To prevent fraying, use a z-stitch (zig-zag stitch) with a standard sewing machine or serge the ends of the fabric before you wash it.
I've recently read a lot of guides about washing fabric before sewing and, while they often disagree about whether washing is necessary or not - generally depending on the type of fabric and the end use, the one thing they pretty much universally agree on if you are washing fabric, is that if you want to prevent fraying, stitch the cut ends. Some sites don't seem to be bothered by fraying and recommend simply cutting the strings off afterwards but this seems like a great way to get your fabric tied up in knots.
One guide notes to consider the weave tightness:
First, remember that fabrics will fray depending on how tightly they are woven. Loosely woven fabrics like Linen and some cottons can fray a 1/2 inch or so. But some cottons and polyesters with a tighter weave might only frizz out on the ends. And knit fabrics won’t fray at all.
Other common notes are:
- wash the fabric in large pieces rather than small ones as the small pieces can be sucked into the machine's agitator
- wash the fabric in the same method you plan to wash the garment - so (as an example) if you're planning to dry clean your wool, dry clean the fabric rather than machine washing it.
As a note, with all methods, your results may vary. This quilting site has a forum with a topic where many quilters are discussing preventing fraying and the results are mixed.
Different methods mentioned include clipping the corners, using pinking shears, sewing/serging, and simply not doing anything at all because fraying is inevitable... so the top suggestion is to always make sure you have extra fabric to allow for losing an inch or two to fraying.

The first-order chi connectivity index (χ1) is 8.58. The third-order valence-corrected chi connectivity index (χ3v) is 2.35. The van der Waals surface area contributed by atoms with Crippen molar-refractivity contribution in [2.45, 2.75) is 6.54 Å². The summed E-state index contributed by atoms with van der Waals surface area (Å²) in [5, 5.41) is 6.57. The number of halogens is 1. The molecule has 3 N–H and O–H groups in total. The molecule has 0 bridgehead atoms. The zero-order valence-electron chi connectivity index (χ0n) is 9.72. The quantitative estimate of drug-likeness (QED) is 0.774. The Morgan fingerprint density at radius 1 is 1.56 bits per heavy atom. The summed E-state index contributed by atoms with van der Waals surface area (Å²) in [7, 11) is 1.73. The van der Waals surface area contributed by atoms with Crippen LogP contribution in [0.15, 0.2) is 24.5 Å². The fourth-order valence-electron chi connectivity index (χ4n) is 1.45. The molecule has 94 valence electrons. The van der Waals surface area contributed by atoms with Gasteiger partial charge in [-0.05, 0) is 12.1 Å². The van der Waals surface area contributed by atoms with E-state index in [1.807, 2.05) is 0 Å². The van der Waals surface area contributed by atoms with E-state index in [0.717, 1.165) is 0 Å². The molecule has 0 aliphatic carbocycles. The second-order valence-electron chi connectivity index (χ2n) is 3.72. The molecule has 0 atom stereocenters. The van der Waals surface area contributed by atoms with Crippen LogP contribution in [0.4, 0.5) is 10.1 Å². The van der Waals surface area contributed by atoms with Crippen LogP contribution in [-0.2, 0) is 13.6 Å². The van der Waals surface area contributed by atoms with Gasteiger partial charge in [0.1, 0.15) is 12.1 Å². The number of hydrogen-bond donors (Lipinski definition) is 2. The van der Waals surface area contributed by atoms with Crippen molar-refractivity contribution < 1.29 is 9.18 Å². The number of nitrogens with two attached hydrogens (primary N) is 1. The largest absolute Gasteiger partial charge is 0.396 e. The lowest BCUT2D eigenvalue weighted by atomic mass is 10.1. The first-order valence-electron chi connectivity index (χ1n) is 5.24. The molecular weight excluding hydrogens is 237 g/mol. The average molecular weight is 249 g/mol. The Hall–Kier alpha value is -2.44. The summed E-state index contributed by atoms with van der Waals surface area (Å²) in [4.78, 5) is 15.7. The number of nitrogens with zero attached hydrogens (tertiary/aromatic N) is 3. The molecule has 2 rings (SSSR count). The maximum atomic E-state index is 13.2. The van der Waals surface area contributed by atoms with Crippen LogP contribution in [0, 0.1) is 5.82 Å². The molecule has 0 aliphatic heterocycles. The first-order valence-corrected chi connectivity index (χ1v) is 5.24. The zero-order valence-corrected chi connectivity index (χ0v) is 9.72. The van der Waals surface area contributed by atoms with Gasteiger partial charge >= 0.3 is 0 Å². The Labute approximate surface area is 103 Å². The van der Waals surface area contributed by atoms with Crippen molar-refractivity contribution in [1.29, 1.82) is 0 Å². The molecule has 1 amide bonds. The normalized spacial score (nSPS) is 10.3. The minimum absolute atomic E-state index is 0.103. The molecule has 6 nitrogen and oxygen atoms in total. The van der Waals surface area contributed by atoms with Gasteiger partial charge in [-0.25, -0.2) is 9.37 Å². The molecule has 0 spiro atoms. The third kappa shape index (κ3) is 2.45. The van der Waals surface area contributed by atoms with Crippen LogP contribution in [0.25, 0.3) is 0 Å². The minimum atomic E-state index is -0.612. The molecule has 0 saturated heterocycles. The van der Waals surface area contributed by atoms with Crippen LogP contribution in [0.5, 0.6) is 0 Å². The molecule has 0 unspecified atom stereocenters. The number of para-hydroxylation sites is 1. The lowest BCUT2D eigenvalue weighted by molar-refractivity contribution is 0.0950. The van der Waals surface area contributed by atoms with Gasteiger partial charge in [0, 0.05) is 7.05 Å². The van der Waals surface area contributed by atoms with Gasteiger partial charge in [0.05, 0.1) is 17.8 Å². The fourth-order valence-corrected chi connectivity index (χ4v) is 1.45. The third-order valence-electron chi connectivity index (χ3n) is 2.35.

Here are a few of the comments I thought seemed helpful:
auntpiggylpn: I also tried the "Clip the Corners" method and my fabrics still frayed, didn't seem to be any less or more than if I did nothing to the edges. This was also LQS type fabric. I tried the pinking shears trick and it didn't stop the fraying. I've also sewed along the edges prior to washing but it still frayed. Some fabrics don't fray at all and then some others I will loose at least an inch off the total cut. I ALWAYS was in cold on a delicate cycle and only put in the dryer until damp them iron. sorry, I don't have any positive answers for you!!
MaryAnnMc: I agree, everything I've tried still frays. But I've decided to stick with pinking: it does cut down on the fraying considerably, and I can always tell which fabrics in my stash have been washed. that alone is a good reason.
M.I.Late:I also just let it fray and just rip off the threads. When I wash fabric, I open it all the way up. I find that some manufacturers don't get it rolled on the bolt completely straight. So, I open it up completely, wash and dry it, refold it so there are no diagonal waves when held selvage to selvage, (I usually lose 1-2 inches here - but it has been as much as 3.) Then I trim it with the rotary cutter and iron it and it gets either used then or stashed for future use.
bearisgray: I finally learned to either serge the raw edge or overcast the raw edge with a long, narrow zigzag stitch before washing. I lose - at the most - about 1/8 inch of fabric when I zigzag the edges - none when I overcast if I remove the stitching.